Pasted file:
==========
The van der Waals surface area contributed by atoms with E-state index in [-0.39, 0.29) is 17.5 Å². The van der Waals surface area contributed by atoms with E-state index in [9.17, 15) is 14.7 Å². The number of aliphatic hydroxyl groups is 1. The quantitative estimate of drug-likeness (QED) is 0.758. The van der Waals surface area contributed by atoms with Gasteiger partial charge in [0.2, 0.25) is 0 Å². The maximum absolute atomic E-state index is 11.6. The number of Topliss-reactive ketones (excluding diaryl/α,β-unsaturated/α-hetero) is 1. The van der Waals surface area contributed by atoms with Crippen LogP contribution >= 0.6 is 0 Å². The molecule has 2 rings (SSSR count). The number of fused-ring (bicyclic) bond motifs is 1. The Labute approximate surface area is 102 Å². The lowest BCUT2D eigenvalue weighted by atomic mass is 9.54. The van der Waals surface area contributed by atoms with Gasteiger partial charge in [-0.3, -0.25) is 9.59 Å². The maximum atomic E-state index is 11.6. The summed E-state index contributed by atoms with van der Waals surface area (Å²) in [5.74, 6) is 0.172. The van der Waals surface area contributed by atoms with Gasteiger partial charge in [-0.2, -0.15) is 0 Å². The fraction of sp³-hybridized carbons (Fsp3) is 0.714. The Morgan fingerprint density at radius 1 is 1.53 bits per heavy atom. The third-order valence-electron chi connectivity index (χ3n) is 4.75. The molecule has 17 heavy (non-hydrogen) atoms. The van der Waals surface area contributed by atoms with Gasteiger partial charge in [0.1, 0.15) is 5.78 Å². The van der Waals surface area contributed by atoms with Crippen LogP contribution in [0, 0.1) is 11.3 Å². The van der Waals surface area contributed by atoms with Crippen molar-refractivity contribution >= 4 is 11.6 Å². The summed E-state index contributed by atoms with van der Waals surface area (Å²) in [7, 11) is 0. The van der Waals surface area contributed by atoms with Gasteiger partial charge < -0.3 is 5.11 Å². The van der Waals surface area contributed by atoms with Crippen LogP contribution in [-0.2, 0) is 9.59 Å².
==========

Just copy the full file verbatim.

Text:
The van der Waals surface area contributed by atoms with E-state index in [-0.39, 0.29) is 17.5 Å². The van der Waals surface area contributed by atoms with E-state index in [9.17, 15) is 14.7 Å². The number of aliphatic hydroxyl groups is 1. The quantitative estimate of drug-likeness (QED) is 0.758. The van der Waals surface area contributed by atoms with Gasteiger partial charge in [0.2, 0.25) is 0 Å². The maximum absolute atomic E-state index is 11.6. The number of Topliss-reactive ketones (excluding diaryl/α,β-unsaturated/α-hetero) is 1. The van der Waals surface area contributed by atoms with Crippen LogP contribution >= 0.6 is 0 Å². The molecule has 2 rings (SSSR count). The number of fused-ring (bicyclic) bond motifs is 1. The Labute approximate surface area is 102 Å². The lowest BCUT2D eigenvalue weighted by atomic mass is 9.54. The van der Waals surface area contributed by atoms with Gasteiger partial charge in [-0.3, -0.25) is 9.59 Å². The maximum atomic E-state index is 11.6. The summed E-state index contributed by atoms with van der Waals surface area (Å²) in [5.74, 6) is 0.172. The van der Waals surface area contributed by atoms with Gasteiger partial charge in [-0.2, -0.15) is 0 Å². The fraction of sp³-hybridized carbons (Fsp3) is 0.714. The Morgan fingerprint density at radius 1 is 1.53 bits per heavy atom. The third-order valence-electron chi connectivity index (χ3n) is 4.75. The molecule has 17 heavy (non-hydrogen) atoms. The van der Waals surface area contributed by atoms with Gasteiger partial charge in [0.1, 0.15) is 5.78 Å². The van der Waals surface area contributed by atoms with Crippen LogP contribution in [0, 0.1) is 11.3 Å². The van der Waals surface area contributed by atoms with Crippen molar-refractivity contribution >= 4 is 11.6 Å². The summed E-state index contributed by atoms with van der Waals surface area (Å²) in [7, 11) is 0. The van der Waals surface area contributed by atoms with Gasteiger partial charge < -0.3 is 5.11 Å². The van der Waals surface area contributed by atoms with Crippen LogP contribution in [-0.2, 0) is 9.59 Å².